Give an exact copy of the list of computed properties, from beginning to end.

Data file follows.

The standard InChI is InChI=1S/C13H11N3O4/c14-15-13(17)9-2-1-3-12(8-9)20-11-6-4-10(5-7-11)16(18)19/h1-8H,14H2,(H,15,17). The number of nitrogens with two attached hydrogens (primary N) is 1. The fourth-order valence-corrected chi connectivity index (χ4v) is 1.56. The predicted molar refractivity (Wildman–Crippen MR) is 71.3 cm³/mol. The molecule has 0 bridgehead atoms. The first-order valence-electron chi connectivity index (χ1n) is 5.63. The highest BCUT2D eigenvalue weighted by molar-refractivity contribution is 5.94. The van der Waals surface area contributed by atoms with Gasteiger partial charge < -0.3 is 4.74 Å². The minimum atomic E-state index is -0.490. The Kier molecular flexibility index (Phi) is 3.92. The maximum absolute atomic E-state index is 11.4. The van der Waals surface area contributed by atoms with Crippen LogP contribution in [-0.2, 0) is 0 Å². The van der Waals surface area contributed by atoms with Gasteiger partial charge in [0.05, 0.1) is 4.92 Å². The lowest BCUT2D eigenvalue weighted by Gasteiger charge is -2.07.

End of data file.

The standard InChI is InChI=1S/C13H11N3O4/c14-15-13(17)9-2-1-3-12(8-9)20-11-6-4-10(5-7-11)16(18)19/h1-8H,14H2,(H,15,17). The number of nitrogens with two attached hydrogens (primary N) is 1. The fourth-order valence-corrected chi connectivity index (χ4v) is 1.56. The predicted molar refractivity (Wildman–Crippen MR) is 71.3 cm³/mol. The molecule has 0 bridgehead atoms. The first-order valence-electron chi connectivity index (χ1n) is 5.63. The highest BCUT2D eigenvalue weighted by molar-refractivity contribution is 5.94. The van der Waals surface area contributed by atoms with Gasteiger partial charge < -0.3 is 4.74 Å². The minimum atomic E-state index is -0.490. The Kier molecular flexibility index (Phi) is 3.92. The maximum absolute atomic E-state index is 11.4. The van der Waals surface area contributed by atoms with Crippen LogP contribution in [-0.2, 0) is 0 Å². The van der Waals surface area contributed by atoms with Gasteiger partial charge in [0.05, 0.1) is 4.92 Å². The lowest BCUT2D eigenvalue weighted by Gasteiger charge is -2.07.